In accordance with the present invention an electric capacitor is provided having at least one of its electrodes formed of a sheet of metal foil or of metallized paper or of metallized plastics film, folded in such a way as to prevent contact between a raw edge of the electrode and the layer or layers of dielectric lying next to that electrode.

Folding of the sheet of metal foil or of metallized paper or of metallized plastics film forming an electrode may be such as to bring two opposite raw edges of the electrode together or in close proximity. Alternatively, folding of the sheet of metal foil or of metallized paper or of metallized plastics film may be such as to result in at least one raw edge of the sheet being completely screened by other parts of the same sheet.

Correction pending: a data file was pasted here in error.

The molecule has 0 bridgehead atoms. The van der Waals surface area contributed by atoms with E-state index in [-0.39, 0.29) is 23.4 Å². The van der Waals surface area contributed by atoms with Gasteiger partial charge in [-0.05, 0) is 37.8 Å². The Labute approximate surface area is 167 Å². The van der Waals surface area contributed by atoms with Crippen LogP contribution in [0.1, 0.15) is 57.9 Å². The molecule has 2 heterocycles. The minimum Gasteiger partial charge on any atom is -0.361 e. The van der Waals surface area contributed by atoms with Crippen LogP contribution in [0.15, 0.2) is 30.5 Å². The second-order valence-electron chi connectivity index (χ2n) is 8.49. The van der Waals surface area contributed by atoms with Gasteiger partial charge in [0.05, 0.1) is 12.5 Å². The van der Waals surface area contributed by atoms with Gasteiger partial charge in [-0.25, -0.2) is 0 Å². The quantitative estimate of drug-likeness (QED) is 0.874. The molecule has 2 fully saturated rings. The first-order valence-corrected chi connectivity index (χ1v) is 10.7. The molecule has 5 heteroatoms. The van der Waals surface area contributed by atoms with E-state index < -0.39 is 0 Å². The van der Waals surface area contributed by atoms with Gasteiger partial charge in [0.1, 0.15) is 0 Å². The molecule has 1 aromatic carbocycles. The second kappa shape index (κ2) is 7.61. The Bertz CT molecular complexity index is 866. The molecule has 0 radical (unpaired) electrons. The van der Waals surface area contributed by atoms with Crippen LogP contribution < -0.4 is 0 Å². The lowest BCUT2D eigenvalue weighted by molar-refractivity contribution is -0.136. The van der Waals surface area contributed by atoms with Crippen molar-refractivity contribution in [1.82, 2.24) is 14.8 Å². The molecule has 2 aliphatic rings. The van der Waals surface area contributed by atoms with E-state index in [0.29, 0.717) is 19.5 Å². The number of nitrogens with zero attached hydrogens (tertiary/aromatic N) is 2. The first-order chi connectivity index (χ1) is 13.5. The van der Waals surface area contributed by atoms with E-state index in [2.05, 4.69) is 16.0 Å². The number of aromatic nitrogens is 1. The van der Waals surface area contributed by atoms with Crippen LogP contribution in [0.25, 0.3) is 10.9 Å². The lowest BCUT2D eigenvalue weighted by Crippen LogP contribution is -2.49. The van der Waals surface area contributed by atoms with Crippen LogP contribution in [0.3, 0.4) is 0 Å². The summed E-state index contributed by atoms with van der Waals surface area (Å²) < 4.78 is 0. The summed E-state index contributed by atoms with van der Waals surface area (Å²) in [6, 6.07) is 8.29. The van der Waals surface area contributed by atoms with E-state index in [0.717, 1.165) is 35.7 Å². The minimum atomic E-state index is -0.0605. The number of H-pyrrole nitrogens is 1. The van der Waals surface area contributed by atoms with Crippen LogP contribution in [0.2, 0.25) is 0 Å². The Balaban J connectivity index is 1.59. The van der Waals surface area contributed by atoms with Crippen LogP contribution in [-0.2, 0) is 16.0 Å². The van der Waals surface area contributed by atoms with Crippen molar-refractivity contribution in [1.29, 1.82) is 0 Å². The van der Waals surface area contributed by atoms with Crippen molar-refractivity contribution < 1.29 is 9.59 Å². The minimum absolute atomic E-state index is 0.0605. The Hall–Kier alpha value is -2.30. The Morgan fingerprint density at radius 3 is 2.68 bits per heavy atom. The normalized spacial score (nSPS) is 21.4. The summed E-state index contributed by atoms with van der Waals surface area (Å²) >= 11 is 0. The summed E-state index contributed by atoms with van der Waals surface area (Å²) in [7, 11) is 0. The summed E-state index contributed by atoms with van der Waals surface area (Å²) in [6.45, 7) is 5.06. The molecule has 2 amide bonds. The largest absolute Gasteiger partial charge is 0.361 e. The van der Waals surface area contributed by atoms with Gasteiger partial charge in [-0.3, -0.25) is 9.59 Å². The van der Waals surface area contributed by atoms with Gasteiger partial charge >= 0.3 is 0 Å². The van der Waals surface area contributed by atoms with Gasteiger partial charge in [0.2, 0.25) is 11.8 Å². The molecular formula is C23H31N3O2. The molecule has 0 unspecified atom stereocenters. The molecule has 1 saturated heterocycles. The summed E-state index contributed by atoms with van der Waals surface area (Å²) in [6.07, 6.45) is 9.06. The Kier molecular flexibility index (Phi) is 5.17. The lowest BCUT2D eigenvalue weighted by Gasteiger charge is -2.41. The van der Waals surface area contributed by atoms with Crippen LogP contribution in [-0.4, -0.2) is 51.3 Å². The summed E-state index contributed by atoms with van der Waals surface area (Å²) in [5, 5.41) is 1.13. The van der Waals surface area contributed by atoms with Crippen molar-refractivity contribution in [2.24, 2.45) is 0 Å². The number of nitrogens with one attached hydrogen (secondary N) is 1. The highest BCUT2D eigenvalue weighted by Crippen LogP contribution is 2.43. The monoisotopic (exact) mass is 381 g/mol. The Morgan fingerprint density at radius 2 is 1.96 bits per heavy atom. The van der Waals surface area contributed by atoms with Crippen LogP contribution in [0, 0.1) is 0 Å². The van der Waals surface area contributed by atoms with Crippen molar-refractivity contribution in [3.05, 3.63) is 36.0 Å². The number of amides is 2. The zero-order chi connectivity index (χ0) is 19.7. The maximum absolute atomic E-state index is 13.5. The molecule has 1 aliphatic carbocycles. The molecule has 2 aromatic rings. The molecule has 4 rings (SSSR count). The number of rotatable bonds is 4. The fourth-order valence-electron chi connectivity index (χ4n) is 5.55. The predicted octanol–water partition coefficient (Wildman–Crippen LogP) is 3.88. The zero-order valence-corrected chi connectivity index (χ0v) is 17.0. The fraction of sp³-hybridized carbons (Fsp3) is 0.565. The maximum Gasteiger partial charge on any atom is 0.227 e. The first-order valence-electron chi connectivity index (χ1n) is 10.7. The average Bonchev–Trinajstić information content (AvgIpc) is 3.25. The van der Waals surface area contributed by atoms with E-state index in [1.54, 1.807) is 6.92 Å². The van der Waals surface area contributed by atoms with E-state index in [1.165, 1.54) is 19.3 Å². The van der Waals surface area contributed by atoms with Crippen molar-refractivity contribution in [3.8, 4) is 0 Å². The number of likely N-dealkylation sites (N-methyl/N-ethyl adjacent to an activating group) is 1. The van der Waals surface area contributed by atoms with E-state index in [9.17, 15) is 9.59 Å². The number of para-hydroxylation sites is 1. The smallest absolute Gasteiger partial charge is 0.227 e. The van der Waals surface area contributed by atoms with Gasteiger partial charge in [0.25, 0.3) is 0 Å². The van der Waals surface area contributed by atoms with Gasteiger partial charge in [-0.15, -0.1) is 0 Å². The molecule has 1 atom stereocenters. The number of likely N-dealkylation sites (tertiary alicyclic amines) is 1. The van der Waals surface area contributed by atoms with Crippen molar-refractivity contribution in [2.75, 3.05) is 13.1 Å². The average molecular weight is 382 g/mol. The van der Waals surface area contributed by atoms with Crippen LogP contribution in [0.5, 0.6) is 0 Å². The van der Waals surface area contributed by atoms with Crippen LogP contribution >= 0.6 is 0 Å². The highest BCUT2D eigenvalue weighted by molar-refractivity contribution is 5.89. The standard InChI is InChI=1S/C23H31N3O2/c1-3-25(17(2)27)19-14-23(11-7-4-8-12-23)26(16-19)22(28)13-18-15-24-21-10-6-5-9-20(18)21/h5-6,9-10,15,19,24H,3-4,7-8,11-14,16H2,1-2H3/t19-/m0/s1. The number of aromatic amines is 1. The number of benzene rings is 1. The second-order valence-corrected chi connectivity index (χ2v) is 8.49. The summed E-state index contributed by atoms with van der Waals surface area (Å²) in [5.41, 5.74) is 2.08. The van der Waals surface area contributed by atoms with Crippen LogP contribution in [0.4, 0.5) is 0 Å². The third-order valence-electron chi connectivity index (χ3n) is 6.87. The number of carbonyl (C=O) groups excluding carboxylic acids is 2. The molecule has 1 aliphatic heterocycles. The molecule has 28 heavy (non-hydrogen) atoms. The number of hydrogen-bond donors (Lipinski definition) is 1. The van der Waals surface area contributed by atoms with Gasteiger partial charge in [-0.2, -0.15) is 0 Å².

In the first case the folded sheet is so positioned in the capacitor that the raw edges opposite the folded edge project beyond the capacitor dielectric. Where the capacitor is a wound capacitor the sheet will preferably be folded along a central longitudinal line prior to or during the operation of winding the capacitor. One or both ends of the sheet may also be folded to bring its raw edges alongside the longitudinal raw edges or be folded so that the end raw edge is completely screened by other parts of the same sheet. Where the capacitor is a stack type capacitor, after folding the sheet of metal foil or of metallized paper or of metallized plastics film to bring two opposite edges together or into close proximity, the folded sheet may be again folded at right angles to the first fold to bring its remaining opposite edges together or into close proximity with one another. The twice-folded sheet will then be positioned in the stack with all its raw edges projecting beyond the stack.